Regis Duvignau  /  Reuters
French gendarmes patrol a railway track Wednesday in Podensac near Bordeaux. news services
updated 3/4/2004 9:00:25 AM ET 2004-03-04T14:00:25

France’s justice minister vowed Thursday to quickly capture a group that is extorting the government, threatening to blow up French railway tracks unless it receives millions of dollars in ransom.

“Everyone is mobilized,” Dominique Perben told RTL radio station. “I hope that we will very quickly identify the people behind it.”

The government, meanwhile, faced criticism for keeping the threats secret as it pursued an investigation of bomb threats that Cabinet members have described as serious.

“Once more, the law of silence has prevailed,” the Federation of Transport Users, a commuter’s advocacy group, said in a statement. “The French people should have been informed of the threat, which was known and being taken seriously.”

The threats, which were first made public Wednesday, appeared in letters sent to the offices of French President Jacques Chirac and Interior Minister Nicolas Sarkozy on Dec. 10, Feb. 13 and 17.

The government had earlier urged media not to report the extortion effort to protect efforts to establish contacts with the group. But the Interior Ministry released details Wednesday after the story leaked.

$5 million sought
The letters, demanding sums of $4 million and euros worth $1.2 million, threatened nine railway targets.

To ease commuter’s concerns, 10,000 rail workers searched thousands of miles of train tracks Wednesday to inspect for bombs or signs of foul play. Security on the network was heightened but service was not interrupted.

Information from the group, which identifies itself as AZF and was previously unknown to authorities, led to the recovery Feb. 21 of a sophisticated explosive device buried in tracks near Limoges in central France.

Police do not believe the group is connected to Islamic terrorism.

The group’s initials, AZF, are those of a chemical factory that exploded, killing 30 people, in southwestern France in 2001. Investigators believe that explosion was accidental.

Self-imposed news blackout ends
Radio and television stations ended the self-imposed news blackout Wednesday morning after the Toulouse daily La Depeche du Midi ran the story.

The threat began with a letter on Dec. 11 from a self-styled “pressure group of terrorist character formed in a secular fraternity,” the Paris daily Le Monde said in a detailed report in its edition on Wednesday afternoon.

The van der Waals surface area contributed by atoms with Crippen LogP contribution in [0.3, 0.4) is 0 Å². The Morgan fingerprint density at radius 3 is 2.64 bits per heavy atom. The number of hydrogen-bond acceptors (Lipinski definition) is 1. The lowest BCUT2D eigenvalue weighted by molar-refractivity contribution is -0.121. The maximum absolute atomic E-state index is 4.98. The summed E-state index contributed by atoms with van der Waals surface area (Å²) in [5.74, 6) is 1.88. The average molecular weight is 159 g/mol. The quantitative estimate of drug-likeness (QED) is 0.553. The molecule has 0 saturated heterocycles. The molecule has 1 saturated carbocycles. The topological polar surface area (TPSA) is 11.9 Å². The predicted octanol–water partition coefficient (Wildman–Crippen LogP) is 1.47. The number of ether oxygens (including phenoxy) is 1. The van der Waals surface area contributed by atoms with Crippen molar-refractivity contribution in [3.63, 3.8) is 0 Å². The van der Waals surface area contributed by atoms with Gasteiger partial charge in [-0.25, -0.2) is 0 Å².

The group denounced the government, the school system and media, which it said were too close to power. It also threatened unspecified attacks, the paper said.

The group’s demands became more precise in its third letter on Feb. 13 threatening to bomb the railway if it were not paid the ransom.

The group said it would detonate a bomb on Feb. 18, but it did not, Le Monde said.

Communication through classified ad
Police then placed a coded classified advertisement in a Paris daily and the group answered the next day with GPS coordinates to find the bomb buried near Limoges.

To pick up its ransom, the group first demanded police allow it to land a helicopter on top of the Montparnasse Tower, the tallest office building in Paris, but authorities said that would not be possible.

The group then came up with an alternate plan, instructing authorities to place the payment under a blue tarpaulin lying in a field south of Paris, but a police helicopter dispatched to the location could not find the site because of darkness, the newspaper reported.

It was not clear whether authorities had intended to pay the ransom or were setting a trap for the extortionists.

Sarkozy, the interior minister, blasted La Depeche du Midi for ignoring the appeal not to report the threats. “This newspaper’s behavior is not responsible,” he said. “Let the police do their job.”

The Associated Press and Reuters contributed to this report.


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